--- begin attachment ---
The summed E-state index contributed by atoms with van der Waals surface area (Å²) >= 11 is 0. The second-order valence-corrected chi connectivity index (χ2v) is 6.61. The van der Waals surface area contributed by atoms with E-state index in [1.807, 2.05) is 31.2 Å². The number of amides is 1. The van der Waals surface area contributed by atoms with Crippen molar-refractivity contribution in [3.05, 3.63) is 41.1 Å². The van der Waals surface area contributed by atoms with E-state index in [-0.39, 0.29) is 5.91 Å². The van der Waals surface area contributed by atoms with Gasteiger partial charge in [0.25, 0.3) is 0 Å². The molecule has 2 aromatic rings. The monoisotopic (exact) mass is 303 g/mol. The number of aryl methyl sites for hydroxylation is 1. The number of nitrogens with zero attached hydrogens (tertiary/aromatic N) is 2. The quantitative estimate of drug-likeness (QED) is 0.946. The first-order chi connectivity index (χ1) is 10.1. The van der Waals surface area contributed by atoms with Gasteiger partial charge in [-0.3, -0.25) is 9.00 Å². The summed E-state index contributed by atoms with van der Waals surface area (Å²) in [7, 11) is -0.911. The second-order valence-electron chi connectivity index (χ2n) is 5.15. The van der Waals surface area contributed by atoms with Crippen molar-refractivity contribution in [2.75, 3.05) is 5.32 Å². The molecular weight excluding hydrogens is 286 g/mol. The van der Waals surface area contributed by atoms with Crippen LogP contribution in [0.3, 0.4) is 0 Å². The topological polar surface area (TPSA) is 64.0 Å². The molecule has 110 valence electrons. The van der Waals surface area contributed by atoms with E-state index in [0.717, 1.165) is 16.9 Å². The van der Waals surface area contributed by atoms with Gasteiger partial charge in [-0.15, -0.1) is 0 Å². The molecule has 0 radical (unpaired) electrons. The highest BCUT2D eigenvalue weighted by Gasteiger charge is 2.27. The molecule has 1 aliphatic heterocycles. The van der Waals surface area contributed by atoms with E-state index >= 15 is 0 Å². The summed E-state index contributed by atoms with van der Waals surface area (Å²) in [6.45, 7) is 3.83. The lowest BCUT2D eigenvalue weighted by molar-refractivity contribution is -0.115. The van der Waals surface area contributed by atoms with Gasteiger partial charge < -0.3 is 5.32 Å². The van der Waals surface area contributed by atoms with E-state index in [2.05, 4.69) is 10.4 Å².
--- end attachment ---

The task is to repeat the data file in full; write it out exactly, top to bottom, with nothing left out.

The summed E-state index contributed by atoms with van der Waals surface area (Å²) >= 11 is 0. The second-order valence-corrected chi connectivity index (χ2v) is 6.61. The van der Waals surface area contributed by atoms with E-state index in [1.807, 2.05) is 31.2 Å². The number of amides is 1. The van der Waals surface area contributed by atoms with Crippen molar-refractivity contribution in [3.05, 3.63) is 41.1 Å². The van der Waals surface area contributed by atoms with E-state index in [-0.39, 0.29) is 5.91 Å². The van der Waals surface area contributed by atoms with Gasteiger partial charge in [0.25, 0.3) is 0 Å². The molecule has 2 aromatic rings. The monoisotopic (exact) mass is 303 g/mol. The number of aryl methyl sites for hydroxylation is 1. The number of nitrogens with zero attached hydrogens (tertiary/aromatic N) is 2. The quantitative estimate of drug-likeness (QED) is 0.946. The first-order chi connectivity index (χ1) is 10.1. The van der Waals surface area contributed by atoms with Gasteiger partial charge in [-0.3, -0.25) is 9.00 Å². The summed E-state index contributed by atoms with van der Waals surface area (Å²) in [7, 11) is -0.911. The second-order valence-electron chi connectivity index (χ2n) is 5.15. The van der Waals surface area contributed by atoms with Crippen molar-refractivity contribution in [2.75, 3.05) is 5.32 Å². The molecular weight excluding hydrogens is 286 g/mol. The van der Waals surface area contributed by atoms with Crippen LogP contribution in [0.3, 0.4) is 0 Å². The topological polar surface area (TPSA) is 64.0 Å². The molecule has 110 valence electrons. The van der Waals surface area contributed by atoms with E-state index in [0.717, 1.165) is 16.9 Å². The van der Waals surface area contributed by atoms with Gasteiger partial charge in [-0.15, -0.1) is 0 Å². The molecule has 0 radical (unpaired) electrons. The highest BCUT2D eigenvalue weighted by Gasteiger charge is 2.27. The molecule has 1 aliphatic heterocycles. The van der Waals surface area contributed by atoms with E-state index >= 15 is 0 Å². The summed E-state index contributed by atoms with van der Waals surface area (Å²) in [6.45, 7) is 3.83. The lowest BCUT2D eigenvalue weighted by molar-refractivity contribution is -0.115. The van der Waals surface area contributed by atoms with Gasteiger partial charge < -0.3 is 5.32 Å². The van der Waals surface area contributed by atoms with E-state index in [2.05, 4.69) is 10.4 Å².